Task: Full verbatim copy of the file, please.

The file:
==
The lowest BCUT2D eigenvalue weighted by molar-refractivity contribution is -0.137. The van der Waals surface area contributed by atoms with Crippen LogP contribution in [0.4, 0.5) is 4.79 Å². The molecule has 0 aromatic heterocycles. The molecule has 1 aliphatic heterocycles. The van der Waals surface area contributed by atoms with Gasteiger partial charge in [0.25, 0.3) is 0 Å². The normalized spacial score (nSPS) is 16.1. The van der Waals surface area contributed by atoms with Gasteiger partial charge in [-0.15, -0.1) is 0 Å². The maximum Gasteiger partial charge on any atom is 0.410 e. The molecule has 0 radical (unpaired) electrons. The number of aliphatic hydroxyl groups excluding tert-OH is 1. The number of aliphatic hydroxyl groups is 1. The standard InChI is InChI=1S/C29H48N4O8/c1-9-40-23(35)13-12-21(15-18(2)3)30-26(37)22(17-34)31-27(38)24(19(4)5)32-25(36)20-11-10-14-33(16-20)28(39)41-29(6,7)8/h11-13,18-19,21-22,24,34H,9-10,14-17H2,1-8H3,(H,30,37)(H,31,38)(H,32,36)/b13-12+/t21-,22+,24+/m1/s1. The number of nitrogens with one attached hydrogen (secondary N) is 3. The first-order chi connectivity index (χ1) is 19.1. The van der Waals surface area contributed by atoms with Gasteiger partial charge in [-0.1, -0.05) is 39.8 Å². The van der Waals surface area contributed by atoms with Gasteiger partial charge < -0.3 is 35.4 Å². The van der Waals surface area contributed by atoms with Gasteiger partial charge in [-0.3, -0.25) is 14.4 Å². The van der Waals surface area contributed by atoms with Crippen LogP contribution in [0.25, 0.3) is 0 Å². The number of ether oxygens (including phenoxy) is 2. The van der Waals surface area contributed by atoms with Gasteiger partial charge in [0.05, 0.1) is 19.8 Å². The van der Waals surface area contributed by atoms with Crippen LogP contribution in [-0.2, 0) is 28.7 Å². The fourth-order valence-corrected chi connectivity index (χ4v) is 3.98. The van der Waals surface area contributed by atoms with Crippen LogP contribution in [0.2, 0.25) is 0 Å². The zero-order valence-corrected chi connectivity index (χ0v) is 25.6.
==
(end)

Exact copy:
The lowest BCUT2D eigenvalue weighted by molar-refractivity contribution is -0.137. The van der Waals surface area contributed by atoms with Crippen LogP contribution in [0.4, 0.5) is 4.79 Å². The molecule has 0 aromatic heterocycles. The molecule has 1 aliphatic heterocycles. The van der Waals surface area contributed by atoms with Gasteiger partial charge in [0.25, 0.3) is 0 Å². The normalized spacial score (nSPS) is 16.1. The van der Waals surface area contributed by atoms with Gasteiger partial charge in [-0.15, -0.1) is 0 Å². The maximum Gasteiger partial charge on any atom is 0.410 e. The molecule has 0 radical (unpaired) electrons. The number of aliphatic hydroxyl groups excluding tert-OH is 1. The number of aliphatic hydroxyl groups is 1. The standard InChI is InChI=1S/C29H48N4O8/c1-9-40-23(35)13-12-21(15-18(2)3)30-26(37)22(17-34)31-27(38)24(19(4)5)32-25(36)20-11-10-14-33(16-20)28(39)41-29(6,7)8/h11-13,18-19,21-22,24,34H,9-10,14-17H2,1-8H3,(H,30,37)(H,31,38)(H,32,36)/b13-12+/t21-,22+,24+/m1/s1. The number of nitrogens with one attached hydrogen (secondary N) is 3. The first-order chi connectivity index (χ1) is 19.1. The van der Waals surface area contributed by atoms with Gasteiger partial charge in [-0.1, -0.05) is 39.8 Å². The van der Waals surface area contributed by atoms with Gasteiger partial charge < -0.3 is 35.4 Å². The van der Waals surface area contributed by atoms with Gasteiger partial charge in [-0.3, -0.25) is 14.4 Å². The van der Waals surface area contributed by atoms with Crippen LogP contribution in [0.25, 0.3) is 0 Å². The number of ether oxygens (including phenoxy) is 2. The van der Waals surface area contributed by atoms with Gasteiger partial charge in [0.05, 0.1) is 19.8 Å². The van der Waals surface area contributed by atoms with Crippen LogP contribution in [-0.2, 0) is 28.7 Å². The fourth-order valence-corrected chi connectivity index (χ4v) is 3.98. The van der Waals surface area contributed by atoms with Crippen LogP contribution in [0.2, 0.25) is 0 Å². The zero-order valence-corrected chi connectivity index (χ0v) is 25.6.